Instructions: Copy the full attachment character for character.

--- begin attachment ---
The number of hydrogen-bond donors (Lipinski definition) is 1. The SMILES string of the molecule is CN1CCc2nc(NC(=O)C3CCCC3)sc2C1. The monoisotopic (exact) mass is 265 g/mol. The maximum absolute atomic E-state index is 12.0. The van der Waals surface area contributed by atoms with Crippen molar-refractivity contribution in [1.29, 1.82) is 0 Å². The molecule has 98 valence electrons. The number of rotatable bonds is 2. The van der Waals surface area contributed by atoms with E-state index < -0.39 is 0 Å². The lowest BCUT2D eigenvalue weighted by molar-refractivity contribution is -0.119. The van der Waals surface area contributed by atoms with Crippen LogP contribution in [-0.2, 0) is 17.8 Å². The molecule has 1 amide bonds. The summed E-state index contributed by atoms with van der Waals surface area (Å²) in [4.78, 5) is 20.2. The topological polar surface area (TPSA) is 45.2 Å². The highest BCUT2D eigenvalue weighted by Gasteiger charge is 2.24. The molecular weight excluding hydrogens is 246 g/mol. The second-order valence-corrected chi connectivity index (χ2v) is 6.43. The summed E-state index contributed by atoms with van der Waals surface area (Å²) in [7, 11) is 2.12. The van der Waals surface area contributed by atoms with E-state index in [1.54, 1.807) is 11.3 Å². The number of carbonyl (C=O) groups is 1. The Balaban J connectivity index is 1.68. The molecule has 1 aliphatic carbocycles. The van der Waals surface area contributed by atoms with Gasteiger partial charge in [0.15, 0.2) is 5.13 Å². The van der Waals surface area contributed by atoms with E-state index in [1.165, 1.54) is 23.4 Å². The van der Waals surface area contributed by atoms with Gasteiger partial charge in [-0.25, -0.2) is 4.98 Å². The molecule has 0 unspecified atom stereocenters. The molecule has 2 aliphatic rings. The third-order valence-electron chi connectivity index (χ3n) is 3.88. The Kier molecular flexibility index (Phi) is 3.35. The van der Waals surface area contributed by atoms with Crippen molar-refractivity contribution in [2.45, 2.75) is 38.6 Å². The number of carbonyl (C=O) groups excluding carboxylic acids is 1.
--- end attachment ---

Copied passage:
The number of hydrogen-bond donors (Lipinski definition) is 1. The SMILES string of the molecule is CN1CCc2nc(NC(=O)C3CCCC3)sc2C1. The monoisotopic (exact) mass is 265 g/mol. The maximum absolute atomic E-state index is 12.0. The van der Waals surface area contributed by atoms with Crippen molar-refractivity contribution in [1.29, 1.82) is 0 Å². The molecule has 98 valence electrons. The number of rotatable bonds is 2. The van der Waals surface area contributed by atoms with E-state index < -0.39 is 0 Å². The lowest BCUT2D eigenvalue weighted by molar-refractivity contribution is -0.119. The van der Waals surface area contributed by atoms with Crippen LogP contribution in [-0.2, 0) is 17.8 Å². The molecule has 1 amide bonds. The summed E-state index contributed by atoms with van der Waals surface area (Å²) in [4.78, 5) is 20.2. The topological polar surface area (TPSA) is 45.2 Å². The highest BCUT2D eigenvalue weighted by Gasteiger charge is 2.24. The molecular weight excluding hydrogens is 246 g/mol. The second-order valence-corrected chi connectivity index (χ2v) is 6.43. The summed E-state index contributed by atoms with van der Waals surface area (Å²) in [7, 11) is 2.12. The van der Waals surface area contributed by atoms with E-state index in [1.54, 1.807) is 11.3 Å². The number of carbonyl (C=O) groups is 1. The Balaban J connectivity index is 1.68. The molecule has 1 aliphatic carbocycles. The van der Waals surface area contributed by atoms with Gasteiger partial charge in [0.15, 0.2) is 5.13 Å². The van der Waals surface area contributed by atoms with E-state index in [1.165, 1.54) is 23.4 Å². The van der Waals surface area contributed by atoms with Gasteiger partial charge in [-0.25, -0.2) is 4.98 Å². The molecule has 0 unspecified atom stereocenters. The molecule has 2 aliphatic rings. The third-order valence-electron chi connectivity index (χ3n) is 3.88. The Kier molecular flexibility index (Phi) is 3.35. The van der Waals surface area contributed by atoms with Crippen molar-refractivity contribution in [2.45, 2.75) is 38.6 Å². The number of carbonyl (C=O) groups excluding carboxylic acids is 1.